Bandla shares what she remembers from the incredible experience. “I don’t think that anyone can really know when you get to space and see that view and feel those feelings. You see pictures. Everyone will have a completely different reaction when they get there,” she says. “The rocket motor was one of my favorite parts of the entire flight. I am a nerd, so feeling the power of the rocket, the feel of it and being pushed into my seat by it was such an incredible experience, and seeing the sky go from blue, to purple, to black was just incredible. When the rocket motor cuts off, it just went silent. I don’t think I expected that. I didn’t expect complete silence.”
It is now a few months since Bandla travelled 53 miles to space. Reflecting on the experience, her dog Chance the Yapper plays a crucial role. She says the trip is always at the back of her mind, and even walking her dog is now different.
“Previously, I would just take [Chance] for a walk and think about work and other stuff. I found that post spaceflight, I have used this time to reflect a lot more on what I have done,” she says. “I have also found appreciating the streets of D.C., the sky, the trees a lot more than I used to. I zone out and take in the environment. Before I would just listen to podcasts and now I find myself enjoying the walk, and listening to my environment. It is weird. It didn’t happen right after the spaceflight. I have gradually more and more enjoyed being outside and taking in the environment.”
While much of the reaction to the flight has been positive, the merits of going to space while Earth is in a climate crisis have been questioned since the Virgin Galactic and Blue Origin flights. Bandla is acutely aware of these issues.
“We need to protect our planet,” she says. “I think going into space made it even clearer. Everything you read about the view is absolutely true. The thin blue line is scary to see. I think seeing Earth against the matte black of space put into perspective how lucky we are. I think people who do go to space will have that change in perception and really see how valuable Earth is. You don’t know what you have until we lose it.”
Space research is another way that these flights can help Earth, and Bandla says this research is close to her heart.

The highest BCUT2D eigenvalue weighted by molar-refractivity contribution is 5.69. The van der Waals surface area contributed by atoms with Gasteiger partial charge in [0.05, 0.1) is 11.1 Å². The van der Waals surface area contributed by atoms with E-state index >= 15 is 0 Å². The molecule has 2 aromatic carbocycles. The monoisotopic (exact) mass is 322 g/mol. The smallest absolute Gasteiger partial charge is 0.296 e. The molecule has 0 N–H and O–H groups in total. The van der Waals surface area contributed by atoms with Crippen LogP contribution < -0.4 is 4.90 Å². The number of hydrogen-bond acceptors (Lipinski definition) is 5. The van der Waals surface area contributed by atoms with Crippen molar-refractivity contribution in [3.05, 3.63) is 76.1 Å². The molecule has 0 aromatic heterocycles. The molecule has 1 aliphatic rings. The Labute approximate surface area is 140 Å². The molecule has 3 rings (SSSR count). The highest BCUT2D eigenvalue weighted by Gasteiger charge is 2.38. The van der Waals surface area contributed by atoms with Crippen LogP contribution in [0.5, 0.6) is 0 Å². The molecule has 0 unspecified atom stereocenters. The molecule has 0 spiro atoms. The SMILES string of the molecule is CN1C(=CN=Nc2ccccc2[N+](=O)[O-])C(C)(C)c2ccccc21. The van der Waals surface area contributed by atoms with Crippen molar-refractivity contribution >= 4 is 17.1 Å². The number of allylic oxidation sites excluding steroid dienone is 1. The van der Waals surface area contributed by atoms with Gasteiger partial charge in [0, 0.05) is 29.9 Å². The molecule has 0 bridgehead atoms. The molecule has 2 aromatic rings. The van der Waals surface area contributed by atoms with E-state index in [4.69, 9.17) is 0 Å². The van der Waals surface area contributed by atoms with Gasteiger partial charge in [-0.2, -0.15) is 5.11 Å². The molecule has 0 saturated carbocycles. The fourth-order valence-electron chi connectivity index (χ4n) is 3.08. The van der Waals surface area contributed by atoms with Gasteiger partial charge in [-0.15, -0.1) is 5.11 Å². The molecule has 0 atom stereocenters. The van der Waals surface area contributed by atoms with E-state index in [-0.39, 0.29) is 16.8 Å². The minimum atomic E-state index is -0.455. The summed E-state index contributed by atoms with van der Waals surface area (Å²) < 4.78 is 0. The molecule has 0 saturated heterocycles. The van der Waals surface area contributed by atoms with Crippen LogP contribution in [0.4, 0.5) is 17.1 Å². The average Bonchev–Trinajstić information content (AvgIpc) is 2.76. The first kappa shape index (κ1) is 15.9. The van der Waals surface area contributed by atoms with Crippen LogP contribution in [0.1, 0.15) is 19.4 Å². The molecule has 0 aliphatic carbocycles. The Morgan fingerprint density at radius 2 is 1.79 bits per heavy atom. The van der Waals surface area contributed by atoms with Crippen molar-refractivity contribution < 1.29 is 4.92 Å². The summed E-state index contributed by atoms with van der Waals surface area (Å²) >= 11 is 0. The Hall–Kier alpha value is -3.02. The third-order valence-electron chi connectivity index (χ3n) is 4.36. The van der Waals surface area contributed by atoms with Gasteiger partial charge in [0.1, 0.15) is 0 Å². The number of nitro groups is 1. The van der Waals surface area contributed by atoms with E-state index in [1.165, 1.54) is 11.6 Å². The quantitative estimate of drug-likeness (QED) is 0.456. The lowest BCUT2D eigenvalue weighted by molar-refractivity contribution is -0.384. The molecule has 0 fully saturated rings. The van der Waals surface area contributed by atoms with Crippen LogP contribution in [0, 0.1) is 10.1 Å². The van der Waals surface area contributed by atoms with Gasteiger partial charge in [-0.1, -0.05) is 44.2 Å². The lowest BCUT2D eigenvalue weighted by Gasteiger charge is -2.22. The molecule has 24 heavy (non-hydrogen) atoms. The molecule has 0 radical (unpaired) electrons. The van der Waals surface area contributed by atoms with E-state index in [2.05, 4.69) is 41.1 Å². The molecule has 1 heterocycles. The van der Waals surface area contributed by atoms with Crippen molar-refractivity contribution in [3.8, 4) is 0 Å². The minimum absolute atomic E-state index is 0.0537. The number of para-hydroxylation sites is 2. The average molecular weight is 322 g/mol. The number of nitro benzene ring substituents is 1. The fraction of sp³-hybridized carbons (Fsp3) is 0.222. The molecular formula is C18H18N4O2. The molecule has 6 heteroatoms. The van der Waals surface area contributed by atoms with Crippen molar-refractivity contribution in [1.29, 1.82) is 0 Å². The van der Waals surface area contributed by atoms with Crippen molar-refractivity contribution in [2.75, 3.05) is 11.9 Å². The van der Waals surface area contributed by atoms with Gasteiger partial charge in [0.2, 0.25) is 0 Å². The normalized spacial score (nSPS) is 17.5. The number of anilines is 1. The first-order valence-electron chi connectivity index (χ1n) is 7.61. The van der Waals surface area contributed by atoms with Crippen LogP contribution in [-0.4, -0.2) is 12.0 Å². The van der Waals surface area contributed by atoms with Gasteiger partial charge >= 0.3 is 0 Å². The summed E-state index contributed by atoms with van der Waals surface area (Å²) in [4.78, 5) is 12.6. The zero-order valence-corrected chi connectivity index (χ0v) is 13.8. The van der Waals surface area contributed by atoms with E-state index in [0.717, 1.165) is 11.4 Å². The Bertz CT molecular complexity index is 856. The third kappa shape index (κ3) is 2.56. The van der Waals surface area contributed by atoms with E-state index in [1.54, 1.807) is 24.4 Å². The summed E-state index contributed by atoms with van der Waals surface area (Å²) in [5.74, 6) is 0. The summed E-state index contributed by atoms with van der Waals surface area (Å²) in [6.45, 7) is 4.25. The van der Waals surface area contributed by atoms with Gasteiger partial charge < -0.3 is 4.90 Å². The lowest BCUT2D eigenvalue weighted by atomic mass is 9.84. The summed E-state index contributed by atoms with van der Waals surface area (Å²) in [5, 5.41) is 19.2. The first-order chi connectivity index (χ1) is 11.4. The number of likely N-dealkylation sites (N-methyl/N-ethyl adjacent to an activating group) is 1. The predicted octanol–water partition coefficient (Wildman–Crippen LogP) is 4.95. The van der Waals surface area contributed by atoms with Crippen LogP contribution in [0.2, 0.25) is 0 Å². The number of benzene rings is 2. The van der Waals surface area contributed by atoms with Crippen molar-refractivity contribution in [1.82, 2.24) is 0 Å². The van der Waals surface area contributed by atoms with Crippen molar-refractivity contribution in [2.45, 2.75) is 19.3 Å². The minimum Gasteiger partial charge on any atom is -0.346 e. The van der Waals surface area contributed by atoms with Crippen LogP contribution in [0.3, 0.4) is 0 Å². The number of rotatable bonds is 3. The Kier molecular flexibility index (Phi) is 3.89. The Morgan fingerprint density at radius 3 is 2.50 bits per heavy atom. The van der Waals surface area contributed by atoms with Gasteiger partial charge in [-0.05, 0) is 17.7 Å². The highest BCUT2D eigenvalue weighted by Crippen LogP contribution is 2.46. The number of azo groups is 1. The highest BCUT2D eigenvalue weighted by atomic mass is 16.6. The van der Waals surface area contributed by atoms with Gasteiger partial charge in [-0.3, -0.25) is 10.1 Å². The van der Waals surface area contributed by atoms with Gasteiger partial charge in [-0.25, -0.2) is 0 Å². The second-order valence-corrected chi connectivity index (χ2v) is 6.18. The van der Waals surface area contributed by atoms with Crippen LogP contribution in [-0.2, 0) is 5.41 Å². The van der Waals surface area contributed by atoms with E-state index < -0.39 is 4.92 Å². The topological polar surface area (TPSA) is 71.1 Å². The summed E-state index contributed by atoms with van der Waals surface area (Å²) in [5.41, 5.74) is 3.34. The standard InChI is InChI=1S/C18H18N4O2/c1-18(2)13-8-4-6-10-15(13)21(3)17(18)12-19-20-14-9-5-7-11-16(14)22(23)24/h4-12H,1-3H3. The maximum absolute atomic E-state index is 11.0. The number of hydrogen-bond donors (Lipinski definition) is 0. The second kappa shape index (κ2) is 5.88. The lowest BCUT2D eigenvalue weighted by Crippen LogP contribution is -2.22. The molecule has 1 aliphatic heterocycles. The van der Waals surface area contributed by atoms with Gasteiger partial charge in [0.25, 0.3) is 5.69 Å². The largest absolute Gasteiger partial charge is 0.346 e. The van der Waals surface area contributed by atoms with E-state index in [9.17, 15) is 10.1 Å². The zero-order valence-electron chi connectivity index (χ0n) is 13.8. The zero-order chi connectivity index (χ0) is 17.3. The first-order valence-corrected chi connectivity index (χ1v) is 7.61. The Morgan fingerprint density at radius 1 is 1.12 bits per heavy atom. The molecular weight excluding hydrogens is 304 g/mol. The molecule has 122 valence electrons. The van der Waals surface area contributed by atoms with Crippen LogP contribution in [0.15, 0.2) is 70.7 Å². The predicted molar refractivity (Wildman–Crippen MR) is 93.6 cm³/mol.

“I would love to get more researchers and educators up to space with their work. The more people that go to space, the better I believe life will be on Earth,” she says. “Not all private spaceflight companies’ objectives are to settle on different destinations. A lot of the research I am seeing is to learn more about Earth, learn more about plants, the environment. The more access we have to space, the better life on Earth is going to get.”
Inspiring the Next Generation
Bandla is a role model in our industry. She is not a billionaire who has gone to space, but someone that inspires young people and young girls about how exciting the space industry is, to help break down barriers and get more people involved in the industry. She wants to use her platform to interact and encourage young girls that the sky is no longer the limit, and show the industry is open to many, many different types of people.
“I do want to break the mold of what an astronaut looks like,” Bandla says. “They have always been very technical science people. I still think that is going to be very important as we go into exploration of other destinations, but that being said, as much as I wanted to go into engineering, I played cello. I love doing a lot of creative things. We had Dr. Sian Proctor recently go up on Inspiration4 [SpaceX mission] and paint and do artwork in space. That in itself inspired so many people to rethink careers in STEM. You can be a creative and a technical person. It is not just a one size fits all approach.” VS